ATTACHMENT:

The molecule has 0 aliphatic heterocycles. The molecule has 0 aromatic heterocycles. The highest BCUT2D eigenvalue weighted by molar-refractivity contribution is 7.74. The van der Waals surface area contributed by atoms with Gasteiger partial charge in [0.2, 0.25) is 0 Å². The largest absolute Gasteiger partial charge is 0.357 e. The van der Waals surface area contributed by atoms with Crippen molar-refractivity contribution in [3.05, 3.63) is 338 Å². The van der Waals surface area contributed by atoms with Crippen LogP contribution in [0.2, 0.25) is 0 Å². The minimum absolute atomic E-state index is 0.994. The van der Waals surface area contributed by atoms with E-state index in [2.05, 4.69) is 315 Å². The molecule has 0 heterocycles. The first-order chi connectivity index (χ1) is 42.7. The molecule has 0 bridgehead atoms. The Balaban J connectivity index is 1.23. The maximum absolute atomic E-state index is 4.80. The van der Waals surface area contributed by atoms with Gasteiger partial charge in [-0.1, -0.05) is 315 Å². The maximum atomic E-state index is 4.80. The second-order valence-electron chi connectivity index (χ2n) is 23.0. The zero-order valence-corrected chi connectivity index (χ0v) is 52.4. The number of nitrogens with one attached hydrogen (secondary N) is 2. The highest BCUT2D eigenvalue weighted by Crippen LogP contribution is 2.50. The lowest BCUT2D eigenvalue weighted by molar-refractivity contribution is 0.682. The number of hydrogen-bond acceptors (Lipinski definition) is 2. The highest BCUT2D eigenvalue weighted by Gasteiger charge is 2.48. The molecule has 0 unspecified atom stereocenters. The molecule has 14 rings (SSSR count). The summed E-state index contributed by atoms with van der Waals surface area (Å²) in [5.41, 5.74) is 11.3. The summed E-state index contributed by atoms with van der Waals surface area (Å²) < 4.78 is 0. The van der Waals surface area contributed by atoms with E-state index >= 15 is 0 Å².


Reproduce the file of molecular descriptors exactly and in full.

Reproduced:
The molecule has 0 aliphatic heterocycles. The molecule has 0 aromatic heterocycles. The highest BCUT2D eigenvalue weighted by molar-refractivity contribution is 7.74. The van der Waals surface area contributed by atoms with Gasteiger partial charge in [0.2, 0.25) is 0 Å². The largest absolute Gasteiger partial charge is 0.357 e. The van der Waals surface area contributed by atoms with Crippen molar-refractivity contribution in [3.05, 3.63) is 338 Å². The van der Waals surface area contributed by atoms with Crippen LogP contribution in [0.2, 0.25) is 0 Å². The minimum absolute atomic E-state index is 0.994. The van der Waals surface area contributed by atoms with E-state index in [2.05, 4.69) is 315 Å². The molecule has 0 heterocycles. The first-order chi connectivity index (χ1) is 42.7. The molecule has 0 bridgehead atoms. The Balaban J connectivity index is 1.23. The maximum absolute atomic E-state index is 4.80. The van der Waals surface area contributed by atoms with Gasteiger partial charge in [-0.1, -0.05) is 315 Å². The maximum atomic E-state index is 4.80. The second-order valence-electron chi connectivity index (χ2n) is 23.0. The zero-order valence-corrected chi connectivity index (χ0v) is 52.4. The number of nitrogens with one attached hydrogen (secondary N) is 2. The highest BCUT2D eigenvalue weighted by Crippen LogP contribution is 2.50. The lowest BCUT2D eigenvalue weighted by molar-refractivity contribution is 0.682. The number of hydrogen-bond acceptors (Lipinski definition) is 2. The highest BCUT2D eigenvalue weighted by Gasteiger charge is 2.48. The molecule has 0 unspecified atom stereocenters. The molecule has 14 rings (SSSR count). The summed E-state index contributed by atoms with van der Waals surface area (Å²) in [5.41, 5.74) is 11.3. The summed E-state index contributed by atoms with van der Waals surface area (Å²) < 4.78 is 0. The van der Waals surface area contributed by atoms with E-state index >= 15 is 0 Å².